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In-Home Care Agencies

Last Updated: April 4, 2013

When mom (or dad) gets sick or can't take care of her basic everyday needs anymore, she can often turn to family for help. But as time goes by, family caregivers might begin to consider moving their loved one to a nursing home or an assisted living residence. An increasingly popular alternative is to hire an in-home care agency, which can supplement or replace care provided by family members and allow seniors to maintain their independence and stay in familiar surroundings.

For reasons ranging from acute illness to long-term health conditions, more than 7.6 million Americans receive in-home care, according to the U.S. Census Bureau. But that number is far greater if you include care given by family members. Informal care is given to an adult family member in 1 in 5 American households, according to the 2004 survey Caregiving in the U.S. The typical caregiver is a 46-year-old woman, who spends about 20 hours a week taking care of her mother, according to the survey, which was paid for by the National Alliance for Caregiving and AARP.

"A lot of people just want to stay in their home," says Dennis Autrey, a Senior Living Advisor with A Place For Mom, who, with his wife, operated two offices of TLC, an in-home care agency, in Washington state for three years.

"It can be extremely hard for seniors to make that kind of change," he says. "Some seniors want to downsize and want the freedom of going to assisted living, not having so much stuff, and having people cook their meals. But a lot of people just want to stay in their home."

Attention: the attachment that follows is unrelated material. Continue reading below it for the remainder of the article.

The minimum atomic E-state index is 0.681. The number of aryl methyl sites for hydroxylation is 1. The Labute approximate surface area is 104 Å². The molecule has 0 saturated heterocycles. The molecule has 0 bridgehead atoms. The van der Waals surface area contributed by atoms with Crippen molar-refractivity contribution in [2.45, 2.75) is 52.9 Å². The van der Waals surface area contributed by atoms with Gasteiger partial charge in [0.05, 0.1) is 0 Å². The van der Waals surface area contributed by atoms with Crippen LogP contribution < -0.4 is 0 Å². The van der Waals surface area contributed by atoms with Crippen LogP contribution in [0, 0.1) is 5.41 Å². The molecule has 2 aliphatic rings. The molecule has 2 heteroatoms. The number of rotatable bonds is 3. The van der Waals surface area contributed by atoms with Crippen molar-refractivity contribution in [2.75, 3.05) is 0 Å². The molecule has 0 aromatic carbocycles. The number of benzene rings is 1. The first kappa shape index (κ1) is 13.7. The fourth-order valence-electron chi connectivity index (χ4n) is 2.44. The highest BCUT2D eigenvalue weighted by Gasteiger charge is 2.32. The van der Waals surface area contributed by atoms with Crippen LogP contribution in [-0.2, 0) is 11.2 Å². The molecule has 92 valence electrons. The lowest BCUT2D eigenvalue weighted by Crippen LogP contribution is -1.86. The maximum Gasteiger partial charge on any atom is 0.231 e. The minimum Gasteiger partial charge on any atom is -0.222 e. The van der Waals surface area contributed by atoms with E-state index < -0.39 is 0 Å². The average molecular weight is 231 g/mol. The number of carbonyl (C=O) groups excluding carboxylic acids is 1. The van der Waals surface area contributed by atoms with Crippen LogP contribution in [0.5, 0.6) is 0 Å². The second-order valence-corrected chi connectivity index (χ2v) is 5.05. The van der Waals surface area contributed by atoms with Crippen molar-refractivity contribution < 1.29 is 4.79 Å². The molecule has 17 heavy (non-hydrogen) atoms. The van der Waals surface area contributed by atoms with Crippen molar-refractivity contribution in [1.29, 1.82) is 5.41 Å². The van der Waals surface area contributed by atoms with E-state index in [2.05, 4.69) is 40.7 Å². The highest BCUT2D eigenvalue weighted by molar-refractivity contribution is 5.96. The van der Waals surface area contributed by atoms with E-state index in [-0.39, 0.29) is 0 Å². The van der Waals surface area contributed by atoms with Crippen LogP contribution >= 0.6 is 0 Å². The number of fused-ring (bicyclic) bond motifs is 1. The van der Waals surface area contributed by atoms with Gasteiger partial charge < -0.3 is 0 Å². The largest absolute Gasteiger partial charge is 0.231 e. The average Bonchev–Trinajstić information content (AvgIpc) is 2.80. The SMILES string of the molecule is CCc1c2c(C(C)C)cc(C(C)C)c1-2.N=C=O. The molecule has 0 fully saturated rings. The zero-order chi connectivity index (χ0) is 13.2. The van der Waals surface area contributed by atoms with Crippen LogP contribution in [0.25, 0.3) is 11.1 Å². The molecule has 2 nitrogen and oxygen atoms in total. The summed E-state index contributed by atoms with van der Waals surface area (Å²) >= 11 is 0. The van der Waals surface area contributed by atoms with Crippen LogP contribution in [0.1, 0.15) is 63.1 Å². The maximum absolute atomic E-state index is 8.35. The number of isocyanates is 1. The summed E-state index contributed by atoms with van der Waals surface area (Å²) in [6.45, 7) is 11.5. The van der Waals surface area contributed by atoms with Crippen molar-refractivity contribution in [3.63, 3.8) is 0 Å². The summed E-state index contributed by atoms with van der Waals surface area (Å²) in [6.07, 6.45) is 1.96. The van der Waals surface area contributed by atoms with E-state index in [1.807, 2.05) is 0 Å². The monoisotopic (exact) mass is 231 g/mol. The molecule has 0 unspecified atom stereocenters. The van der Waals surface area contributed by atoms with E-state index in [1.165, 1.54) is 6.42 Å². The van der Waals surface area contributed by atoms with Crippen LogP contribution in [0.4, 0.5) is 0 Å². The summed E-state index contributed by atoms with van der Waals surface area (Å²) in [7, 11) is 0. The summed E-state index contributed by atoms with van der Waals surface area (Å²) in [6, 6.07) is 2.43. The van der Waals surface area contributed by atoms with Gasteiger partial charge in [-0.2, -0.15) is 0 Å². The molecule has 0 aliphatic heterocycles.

Personal Care Home Care Agencies

Personal care is typically provided by a certified nurse's assistant (CNA), who can assist with everyday basic tasks, such as cleaning, cooking, and helping mom dress, bathe, and use the bathroom. A CNA can also remind the senior to take her prescription medications. These kinds of homemaker services agencies may or may not be licensed depending on the state.

Medical Home-Care Agencies

Home health and medical care might be necessary if the senior requires someone who can administer medications, take his blood pressure, or provide in-home physical therapy, among other medical needs. State and federal laws regulate these agencies, and they are often Medicare and Medicaid certified, which means federal financial assistance through those programs might be available.

Paying for Home Care

1. Out of pocket

2. Medicare or Medicaid and/or other public programs. An agency must meet certain federal standards and provide skilled nursing services to be eligible for Medicare or Medicaid.

3. Insurance such as Medigap, long-term care, or other commercial policies. These programs do not pay for personal care or homemaker services alone, and your loved one must be under a doctor's care and unable to leave his or her home without assistance in order to qualify for coverage.

The National Council on Aging offers a free online service that can help to figure out which benefits someone qualifies for, see http://www.benefitscheckup.org.

Most in-home care agencies will come to a client's home to conduct a free needs assessment, Autrey says. "When you do an assessment, you meet with a family member in the parent's home. You want to see how the home is laid out, and you want to be where they'll require their care," he says. "You determine what's required: how many hours a day, how many days a week will mom require help?"

For instance, he says, the senior might just need somebody to spend the night to help her get to the bathroom in the middle of the night or help her if she falls out of bed. In-home care, Autrey says, "totally gives piece of mind-not only for the people being cared for but also for family members who have been trying to care for their parents and want some respite care or need a break."

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